The Rhythm Maker pedal has a thin metal reinforcement strip across the main body of the pedal, which helps absorb some of the impact and reduces the fatigue on the plastic parts.  Good plan – so good that the RB2 kits started doing the same thing.  Anyway, it worked out great, except that the metal strip started to separate from the plastic after a few weeks.  And it started to curve upward away from the plastic, which meant that when my foot hit the pedal you’d actually hear a little “click” as the metal hit the plastic.  Annoying.  

I tackled that problem by using one of a DIY guy’s best friends:  JB Weld.  A little epoxy held that sucker together right.  

So I played right on along, almost entirely on Expert level, until this past Saturday.  I was in the midst of a particularly hard set (I think I’d just done “Ace of Spades” as part of it) and toward the end I got that “uh-oh” feeling again – there was a little too much give there.  I looked, and yep, the pedal was starting to crack on both sides.  Sumbitch.

I switched to the stock RB2 pedal to finish out the set, and as soon as we were done, unplugged the drums.  At first I was all about running back to Best Buy to replace this pedal, but then Dys and I were talking about it, and damn – $30 lasted me three months?  Suck.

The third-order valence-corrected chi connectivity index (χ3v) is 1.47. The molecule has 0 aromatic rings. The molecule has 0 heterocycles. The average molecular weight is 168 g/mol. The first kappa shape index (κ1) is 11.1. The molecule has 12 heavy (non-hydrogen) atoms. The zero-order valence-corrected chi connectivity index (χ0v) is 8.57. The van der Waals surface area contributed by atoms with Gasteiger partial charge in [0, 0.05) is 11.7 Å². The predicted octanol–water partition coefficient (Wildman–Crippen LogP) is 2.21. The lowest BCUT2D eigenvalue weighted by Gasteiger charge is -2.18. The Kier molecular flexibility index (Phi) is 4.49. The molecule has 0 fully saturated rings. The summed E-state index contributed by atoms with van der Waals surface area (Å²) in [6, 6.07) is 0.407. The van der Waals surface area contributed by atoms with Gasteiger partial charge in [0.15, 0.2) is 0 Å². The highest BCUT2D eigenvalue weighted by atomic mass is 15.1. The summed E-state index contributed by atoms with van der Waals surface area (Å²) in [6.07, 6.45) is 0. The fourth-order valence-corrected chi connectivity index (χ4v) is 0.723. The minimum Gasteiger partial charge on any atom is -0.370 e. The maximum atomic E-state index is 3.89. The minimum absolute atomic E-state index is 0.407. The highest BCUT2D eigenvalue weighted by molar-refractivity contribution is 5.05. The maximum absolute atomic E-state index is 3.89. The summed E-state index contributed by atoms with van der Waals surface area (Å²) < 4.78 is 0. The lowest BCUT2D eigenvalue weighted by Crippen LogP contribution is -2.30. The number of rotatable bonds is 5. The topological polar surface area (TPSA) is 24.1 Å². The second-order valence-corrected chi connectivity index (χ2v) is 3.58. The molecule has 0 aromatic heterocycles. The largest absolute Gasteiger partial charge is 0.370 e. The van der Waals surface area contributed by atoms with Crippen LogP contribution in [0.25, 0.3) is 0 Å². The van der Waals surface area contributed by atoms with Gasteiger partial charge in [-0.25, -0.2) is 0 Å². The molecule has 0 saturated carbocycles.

I remembered one of the primary YouTube Rock Band drum savants, Azurite Reaction (sskitzo), heavily recommending the Destroyer Pedal – an aftermarket job made by taking a real metal drum pedal chassis and adding the piezo triggers to it for use with the game.  I’d dismissed it earlier as stupidly expensive at about $85 shipped, but compared to going through a $30 pedal every three to six months, maybe not.  I surely derive a buttload of joy from playing RB drums, so it’s worth it to me to throw a little more money at it to keep enjoying it.  And let’s face it, once I spent that ludicrously huge chunk on the throne (even if I was still thinking at the time that it was step 1 toward the boy’s drum kit that now he probably doesn’t want), I was what the poker players call pot-committed.

So my recommendation to you RB drummers out there is that if you’re going to play drums consistently at a Hard or Expert level, the stock pedal is going to die – and even if it doesn’t, it sucks.  The Rhythm Maker pedal is a good fix if you don’t play a ton and are willing to work on it a tad if the metal separates, but it’s not a long-term fix either.

The Destroyer is supposedly on the UPS truck and on its way.  You know, assuming that UPS is running today and all.  Once I’ve played with it a bit, I’ll give another review.  

Onward and upward…

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2 Responses

  1. I believe you’ve crossed the line over into The Land of Obsession. Congratulations. Don’t forget your towel.

    I think I made that border crossing a few months back. I’m boldly forging across the frontier into Freakin’ Psycho.

    My towel is right next to my bottled water and extra drumsticks.

  2. Do you keep extra sticks nearby in case one breaks mid-set?